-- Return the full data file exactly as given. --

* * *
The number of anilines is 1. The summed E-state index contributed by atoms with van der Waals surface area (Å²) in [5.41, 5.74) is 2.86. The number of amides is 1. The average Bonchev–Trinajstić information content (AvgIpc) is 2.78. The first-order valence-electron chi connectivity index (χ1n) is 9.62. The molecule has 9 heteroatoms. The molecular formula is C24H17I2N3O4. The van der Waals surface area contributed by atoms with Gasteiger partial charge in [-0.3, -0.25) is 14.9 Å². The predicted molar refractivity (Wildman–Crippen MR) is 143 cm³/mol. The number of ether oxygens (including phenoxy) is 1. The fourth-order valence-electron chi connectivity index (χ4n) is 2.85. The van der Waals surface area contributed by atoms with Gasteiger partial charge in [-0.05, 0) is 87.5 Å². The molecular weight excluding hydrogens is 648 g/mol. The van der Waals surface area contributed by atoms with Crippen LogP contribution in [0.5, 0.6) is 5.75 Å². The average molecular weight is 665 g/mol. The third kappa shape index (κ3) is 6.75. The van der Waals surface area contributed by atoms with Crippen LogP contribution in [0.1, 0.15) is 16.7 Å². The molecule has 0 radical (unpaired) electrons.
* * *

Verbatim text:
The number of anilines is 1. The summed E-state index contributed by atoms with van der Waals surface area (Å²) in [5.41, 5.74) is 2.86. The number of amides is 1. The average Bonchev–Trinajstić information content (AvgIpc) is 2.78. The first-order valence-electron chi connectivity index (χ1n) is 9.62. The molecule has 9 heteroatoms. The molecular formula is C24H17I2N3O4. The van der Waals surface area contributed by atoms with Gasteiger partial charge in [-0.3, -0.25) is 14.9 Å². The predicted molar refractivity (Wildman–Crippen MR) is 143 cm³/mol. The number of ether oxygens (including phenoxy) is 1. The fourth-order valence-electron chi connectivity index (χ4n) is 2.85. The van der Waals surface area contributed by atoms with Gasteiger partial charge in [-0.05, 0) is 87.5 Å². The molecular weight excluding hydrogens is 648 g/mol. The van der Waals surface area contributed by atoms with Crippen LogP contribution in [0.5, 0.6) is 5.75 Å². The average molecular weight is 665 g/mol. The third kappa shape index (κ3) is 6.75. The van der Waals surface area contributed by atoms with Crippen LogP contribution in [0.1, 0.15) is 16.7 Å². The molecule has 0 radical (unpaired) electrons.